A study by oil interests estimates more than 10,000 acres in one oil rich section of Laramie County would be off-limits to energy companies if state regulators increase the minimum distance between drilling rigs and homes to a quarter-mile.
A separate analysis by environmentalists suggests nine percent of Laramie County would be off-limits to energy development with a quarter-mile setback.
Oil fields and residential areas in Wyoming have intersected with increasing frequency in recent years, but the conflict has been most acute in Laramie County. Wyoming's most populous region has seen oil production spike in recent years.
The competing studies illustrate the attempts of interest groups to shape the state's proposal to increase the buffer between homes and drilling rigs. Both analyses were focal points at a recent public hearing in Casper, where industry groups and environmentalists used the respective conclusions to bolster their arguments.
The studies also underline the stakes' of regulators decision. How much land is off-limits to drilling could have important legal implications and determine whether the rule stands up in court, experts say.
Environmentalists and energy interests each said the opposing sides' study is skewed to support its authors' conclusions.
The Petroleum Association of Wyoming's examination of a 14,308 acre area southeast of Cheyenne is not necessarily reflective of a greater setbacks' impact in other areas of the state, environmentalists contend. Environmental groups and some landowners have pushed for a larger buffer, saying it is necessary to protect public health.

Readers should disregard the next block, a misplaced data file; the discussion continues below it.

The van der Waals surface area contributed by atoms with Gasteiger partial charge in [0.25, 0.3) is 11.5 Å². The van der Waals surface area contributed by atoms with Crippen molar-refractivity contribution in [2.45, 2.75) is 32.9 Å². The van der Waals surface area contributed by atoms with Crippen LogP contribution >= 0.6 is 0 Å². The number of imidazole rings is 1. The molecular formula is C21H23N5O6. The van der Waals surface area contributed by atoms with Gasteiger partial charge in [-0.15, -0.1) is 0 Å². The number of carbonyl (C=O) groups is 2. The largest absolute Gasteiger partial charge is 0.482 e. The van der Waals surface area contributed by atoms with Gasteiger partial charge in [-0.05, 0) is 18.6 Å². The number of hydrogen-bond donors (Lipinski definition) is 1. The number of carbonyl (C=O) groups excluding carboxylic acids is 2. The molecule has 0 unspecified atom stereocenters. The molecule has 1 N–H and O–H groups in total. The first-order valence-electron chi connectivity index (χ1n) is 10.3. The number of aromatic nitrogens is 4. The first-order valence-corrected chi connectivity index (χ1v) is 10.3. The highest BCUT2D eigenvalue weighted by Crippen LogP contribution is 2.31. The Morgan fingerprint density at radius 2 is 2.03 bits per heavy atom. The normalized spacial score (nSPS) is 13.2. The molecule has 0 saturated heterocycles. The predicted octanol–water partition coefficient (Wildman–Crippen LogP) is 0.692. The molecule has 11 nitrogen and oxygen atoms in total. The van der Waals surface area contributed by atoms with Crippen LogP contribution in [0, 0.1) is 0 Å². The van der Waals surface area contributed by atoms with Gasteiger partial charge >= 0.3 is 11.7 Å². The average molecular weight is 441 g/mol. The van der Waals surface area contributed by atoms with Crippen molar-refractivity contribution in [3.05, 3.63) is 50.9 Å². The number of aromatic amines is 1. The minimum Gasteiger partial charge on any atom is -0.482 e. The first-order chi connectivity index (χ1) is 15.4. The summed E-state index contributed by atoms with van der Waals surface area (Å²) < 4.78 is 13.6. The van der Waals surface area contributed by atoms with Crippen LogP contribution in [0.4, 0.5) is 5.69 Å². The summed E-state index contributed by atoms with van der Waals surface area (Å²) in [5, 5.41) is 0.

The area studied by the Petroleum Association Wyoming is more thickly settled than other parts of the state and therefore not a good barometer of an enhanced buffers' effect on oil and gas development, the Wyoming Outdoor Council wrote in public comments filed with the state Oil and Gas Conservation Commission.
"Statewide rules should be drafted to address the problem and not to address possible outlying circumstances, which can be addressed through stakeholder collaboration and negotiated variances," the group wrote.
Energy interests dispute that claim. They argue the section selected by Goolsby, Finley and Associates, a Casper geology firm hired to conduct the analysis, is representative of oil producing areas in the county. It boasts active drilling permits and multiple land uses, ranging from agriculture to residential subdivisions.
And they maintain the Wyoming Outdoor Council's own analysis is deeply flawed, Approximately 80 percent of Laramie County has no potential for oil development, meaning there is little prospect much of the county will ever be drilled, said Melanie Peterson, a geologist at Goolsby, Finley and Associates.
"That is the point of restricting your study versus using a nonproductive area," Peterson said.
The Petroleum Association of Wyoming has argued a 350 setback is adequate to protect public health, but has backed 500 feet as a compromise distance.